I may have an opportunity to move to Calgary for a contract job (~6 months), but am facing down may be facing down a 1) a long distance marriage and/or 2) my partner moving for me to find a job to get going in my careers. Even if the job doesn't work out, I may have to move to find work. My hubby loves his job, and I promised him that we would stay here for two years for him to get the teaching experience he needs. He has said he would move for me and give up his job rather than stay past the end of this school year without me, but I feel like it’s too much to ask from him to give up a contract fulltime job he loves for me to start pursuing my career. The school he’s working for has a $75 000 deficit this year, and while they are not currently thinking about layoffs, his job security is not as great as we originally thought.

Any advice, insight or suggestions would be welcome. I’m at the end of my rope and have no idea where to go from here. Some questions I keep tossing around?
1) How do I choose between my career, our marriage, and his career?
2) How do I keep going in my job search?
3) Should I suck it up and stay here another school year and then move to find work for me?
posted by snowysoul to Work & Money (11 answers total) 2 users marked this as a favorite
 
First of all, realize that it takes most people 2 years to get settled in a new environment, and most people feel excited, then lonely during those years. It's normal. On the other hand, you can still decide that you don't like your current city.

I think long distance relationships are hard, but can be made easier with some things. Would your job allow you to see each other every weekend, for example? Or would you never see each other in person until it's done? How much work are you willing to put in to make everything work? How about him?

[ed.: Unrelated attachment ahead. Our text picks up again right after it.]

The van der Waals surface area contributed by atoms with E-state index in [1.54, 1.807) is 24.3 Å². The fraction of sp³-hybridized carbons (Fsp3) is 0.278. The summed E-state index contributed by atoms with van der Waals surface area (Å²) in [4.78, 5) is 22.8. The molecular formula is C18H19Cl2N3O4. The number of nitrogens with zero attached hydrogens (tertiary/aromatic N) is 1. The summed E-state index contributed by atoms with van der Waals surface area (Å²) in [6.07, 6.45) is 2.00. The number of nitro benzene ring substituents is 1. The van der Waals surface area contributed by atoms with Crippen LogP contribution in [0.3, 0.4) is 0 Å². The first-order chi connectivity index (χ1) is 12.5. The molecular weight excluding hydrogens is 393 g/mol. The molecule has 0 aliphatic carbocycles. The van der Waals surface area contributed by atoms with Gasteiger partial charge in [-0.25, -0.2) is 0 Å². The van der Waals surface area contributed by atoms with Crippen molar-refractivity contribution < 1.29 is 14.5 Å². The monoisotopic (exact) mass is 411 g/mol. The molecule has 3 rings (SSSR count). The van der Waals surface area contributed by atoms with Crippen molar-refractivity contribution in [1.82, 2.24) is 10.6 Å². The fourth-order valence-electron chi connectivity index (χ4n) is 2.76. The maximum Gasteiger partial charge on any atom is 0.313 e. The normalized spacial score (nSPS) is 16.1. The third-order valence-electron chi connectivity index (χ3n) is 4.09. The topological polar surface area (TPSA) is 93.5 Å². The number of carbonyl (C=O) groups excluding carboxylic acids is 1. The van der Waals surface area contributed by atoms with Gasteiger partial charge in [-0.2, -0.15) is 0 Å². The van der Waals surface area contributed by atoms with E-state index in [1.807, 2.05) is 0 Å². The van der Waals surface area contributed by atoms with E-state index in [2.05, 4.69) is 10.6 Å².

Also, is there any possibility of delaying the contract job until he's at a good point to move?

I think the other aspect is the long term planning. If the current city doesn't work, you should make some lists: List the locations that are good for your career, locations that are good for his career, and locations where you'd each love to live. Hopefully there is at least one city that is on all four lists. If not, start talking and figuring out how to compromise.

In the meanwhile, whatever you decide, keep looking for a job that you would like. I know it's difficult, but when you find that job, you'll be glad you were still looking.
posted by ethidda at 2:20 PM on January 31


Having spent a lot of time in different corners of the province, do you mind me asking what part of BC you are in? Have you applied to Epcor and Stantec all the usual suspects?

I also moved away from friends and family to a totally foreign (as in I couldn't read or speak the language) culture at the same age, and experienced homesickness.

The best place for teaching jobs and environmental science jobs right now is in the northeast corner of the province. Fort St John is a bit of a hellhole, but it's booming and they need teachers. Dawson Creek is better. Spectra Gas is a big employer for you in these communities.

Tumbler Ridge may be a place to explore (try Anglo American).